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Sustainable development opportunities within corporate social responsibility practices from LSM to ASM in the gold mining industry

Author

Listed:
  • A. Cristina Ribeiro-Duthie

    (Centre for Mineral Technology (CETEM-MCTIC))

  • Líllian M.B. Domingos

    (Centre for Mineral Technology (CETEM-MCTIC))

  • Marina F. Oliveira

    (Nexo Capacitação e Consultoria)

  • Patrícia C. Araujo

    (Centre for Mineral Technology (CETEM-MCTIC))

  • Renata C.J. Alamino

    (Centre for Mineral Technology (CETEM-MCTIC))

  • Ricardo S.V. Silva

    (Centre for Mineral Technology (CETEM-MCTIC))

  • James M. Ribeiro-Duthie

    (University of Tasmania, School of Land and Food)

  • Zuleica C. Castilhos

    (Centre for Mineral Technology (CETEM-MCTIC))

Abstract

Mining is an important part of the economy of several countries including Brazil. Despite the major role played by large-scale mining (LSM) in the mineral sector, artisanal and small-scale mining (ASM) also participates in the mining market and plays a crucial social role mainly in developing countries through assuring livelihoods for a great number of people. Both LSM and ASM can cause negative environmental and health impacts. Certification has been in focus for the LSM, following good practices and standards especially to improve health and safety performance. For ASM these issues still constitute a challenge. In some successful cases as corporate social responsibility (CSR) reports demonstrate, health, safety, and environment (HSE) impacts have been addressed through cooperation between LSM and ASM, which can benefit communities as a whole. A question guiding our research was whether there is potential for ASM gold mining certification to be a tool for achieving a win-win outcome within the gold mining sector, and for mercury emission reduction as proposed by the Minamata Convention. Brazilian ASM certification could become a market trend that would receive support from LSM towards the use of cleaner technologies and mining industry better practices? To answer that overarching question, our methodology included a review of CSR reports produced by LSM operating in Brazil and a comparison to their CSR initiatives worldwide. Field interviews with ASM miners were also undertaken. The results from LSM and ASM cooperation are classified with regard to types of initiatives to improve good practices guidance and promotion of sustainable development partnerships.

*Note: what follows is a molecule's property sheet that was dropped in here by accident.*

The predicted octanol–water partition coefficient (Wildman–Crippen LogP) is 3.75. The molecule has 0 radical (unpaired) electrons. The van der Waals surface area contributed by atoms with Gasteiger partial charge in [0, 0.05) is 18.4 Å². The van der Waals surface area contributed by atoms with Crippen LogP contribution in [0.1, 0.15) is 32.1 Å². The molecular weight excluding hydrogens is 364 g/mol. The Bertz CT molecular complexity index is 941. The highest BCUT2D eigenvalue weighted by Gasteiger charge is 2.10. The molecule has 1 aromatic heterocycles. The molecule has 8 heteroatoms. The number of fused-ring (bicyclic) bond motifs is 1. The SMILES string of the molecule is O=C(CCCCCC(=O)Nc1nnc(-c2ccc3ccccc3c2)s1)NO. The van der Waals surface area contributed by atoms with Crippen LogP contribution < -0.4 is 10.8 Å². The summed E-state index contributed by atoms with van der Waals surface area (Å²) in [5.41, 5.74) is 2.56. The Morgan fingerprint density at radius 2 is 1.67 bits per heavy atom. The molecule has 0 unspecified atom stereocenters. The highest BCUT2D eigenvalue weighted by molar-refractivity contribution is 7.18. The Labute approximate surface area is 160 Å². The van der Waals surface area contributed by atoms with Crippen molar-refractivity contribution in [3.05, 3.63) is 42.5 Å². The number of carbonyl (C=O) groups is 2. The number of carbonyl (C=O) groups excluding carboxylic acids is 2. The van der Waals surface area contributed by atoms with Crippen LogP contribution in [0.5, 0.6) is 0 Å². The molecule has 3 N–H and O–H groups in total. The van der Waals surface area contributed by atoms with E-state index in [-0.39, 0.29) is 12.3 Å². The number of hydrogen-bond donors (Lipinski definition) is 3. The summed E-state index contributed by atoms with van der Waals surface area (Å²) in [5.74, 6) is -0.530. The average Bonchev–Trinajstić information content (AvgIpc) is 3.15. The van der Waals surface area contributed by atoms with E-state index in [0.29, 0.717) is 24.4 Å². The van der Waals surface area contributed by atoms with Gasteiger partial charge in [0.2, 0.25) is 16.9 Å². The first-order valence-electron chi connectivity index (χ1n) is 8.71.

Suggested Citation

  • A. Cristina Ribeiro-Duthie & Líllian M.B. Domingos & Marina F. Oliveira & Patrícia C. Araujo & Renata C.J. Alamino & Ricardo S.V. Silva & James M. Ribeiro-Duthie & Zuleica C. Castilhos, 2017. "Sustainable development opportunities within corporate social responsibility practices from LSM to ASM in the gold mining industry," Mineral Economics, Springer;Raw Materials Group (RMG);Luleå University of Technology, vol. 30(2), pages 141-152, July.
  • Handle: RePEc:spr:minecn:v:30:y:2017:i:2:d:10.1007_s13563-017-0107-x
    DOI: 10.1007/s13563-017-0107-x
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    References listed on IDEAS

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    Cited by:

    1. Bester, Vidette & Groenewald, Liela, 2021. "Corporate social responsibility and artisanal mining: Towards a fresh South African perspective," Resources Policy, Elsevier, vol. 72(C).

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